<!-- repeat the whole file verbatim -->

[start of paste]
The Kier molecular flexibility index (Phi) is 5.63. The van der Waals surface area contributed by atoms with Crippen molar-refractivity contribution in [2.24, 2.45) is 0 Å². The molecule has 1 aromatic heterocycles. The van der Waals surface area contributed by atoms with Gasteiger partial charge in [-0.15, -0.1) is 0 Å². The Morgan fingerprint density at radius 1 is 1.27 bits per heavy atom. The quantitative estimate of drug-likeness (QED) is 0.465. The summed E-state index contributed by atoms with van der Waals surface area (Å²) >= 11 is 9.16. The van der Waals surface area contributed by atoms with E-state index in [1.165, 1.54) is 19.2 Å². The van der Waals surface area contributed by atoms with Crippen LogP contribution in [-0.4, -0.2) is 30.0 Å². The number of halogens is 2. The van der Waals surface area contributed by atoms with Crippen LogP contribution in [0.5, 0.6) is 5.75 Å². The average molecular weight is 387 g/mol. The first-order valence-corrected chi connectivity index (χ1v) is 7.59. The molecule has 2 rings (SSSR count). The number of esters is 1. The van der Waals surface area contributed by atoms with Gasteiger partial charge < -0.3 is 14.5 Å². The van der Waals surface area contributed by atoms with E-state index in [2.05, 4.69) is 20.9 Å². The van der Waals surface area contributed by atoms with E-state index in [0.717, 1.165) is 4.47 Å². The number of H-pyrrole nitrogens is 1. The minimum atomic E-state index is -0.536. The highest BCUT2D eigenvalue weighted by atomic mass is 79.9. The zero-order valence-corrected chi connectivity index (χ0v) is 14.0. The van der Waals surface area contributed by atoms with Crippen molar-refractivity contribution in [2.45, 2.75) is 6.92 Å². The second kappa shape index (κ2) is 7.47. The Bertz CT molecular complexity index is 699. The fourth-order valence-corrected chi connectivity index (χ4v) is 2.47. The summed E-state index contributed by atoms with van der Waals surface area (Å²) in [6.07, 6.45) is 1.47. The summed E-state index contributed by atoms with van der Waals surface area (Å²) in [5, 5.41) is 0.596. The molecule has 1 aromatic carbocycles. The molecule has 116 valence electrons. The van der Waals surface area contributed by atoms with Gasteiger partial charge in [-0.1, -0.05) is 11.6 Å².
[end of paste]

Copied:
The Kier molecular flexibility index (Phi) is 5.63. The van der Waals surface area contributed by atoms with Crippen molar-refractivity contribution in [2.24, 2.45) is 0 Å². The molecule has 1 aromatic heterocycles. The van der Waals surface area contributed by atoms with Gasteiger partial charge in [-0.15, -0.1) is 0 Å². The Morgan fingerprint density at radius 1 is 1.27 bits per heavy atom. The quantitative estimate of drug-likeness (QED) is 0.465. The summed E-state index contributed by atoms with van der Waals surface area (Å²) >= 11 is 9.16. The van der Waals surface area contributed by atoms with E-state index in [1.165, 1.54) is 19.2 Å². The van der Waals surface area contributed by atoms with Crippen LogP contribution in [-0.4, -0.2) is 30.0 Å². The number of halogens is 2. The van der Waals surface area contributed by atoms with Crippen LogP contribution in [0.5, 0.6) is 5.75 Å². The average molecular weight is 387 g/mol. The first-order valence-corrected chi connectivity index (χ1v) is 7.59. The molecule has 2 rings (SSSR count). The number of esters is 1. The van der Waals surface area contributed by atoms with Gasteiger partial charge < -0.3 is 14.5 Å². The van der Waals surface area contributed by atoms with E-state index in [2.05, 4.69) is 20.9 Å². The van der Waals surface area contributed by atoms with E-state index in [0.717, 1.165) is 4.47 Å². The number of H-pyrrole nitrogens is 1. The minimum atomic E-state index is -0.536. The highest BCUT2D eigenvalue weighted by atomic mass is 79.9. The zero-order valence-corrected chi connectivity index (χ0v) is 14.0. The van der Waals surface area contributed by atoms with Crippen molar-refractivity contribution in [2.45, 2.75) is 6.92 Å². The second kappa shape index (κ2) is 7.47. The Bertz CT molecular complexity index is 699. The fourth-order valence-corrected chi connectivity index (χ4v) is 2.47. The summed E-state index contributed by atoms with van der Waals surface area (Å²) in [6.07, 6.45) is 1.47. The summed E-state index contributed by atoms with van der Waals surface area (Å²) in [5, 5.41) is 0.596. The molecule has 1 aromatic carbocycles. The molecule has 116 valence electrons. The van der Waals surface area contributed by atoms with Gasteiger partial charge in [-0.1, -0.05) is 11.6 Å².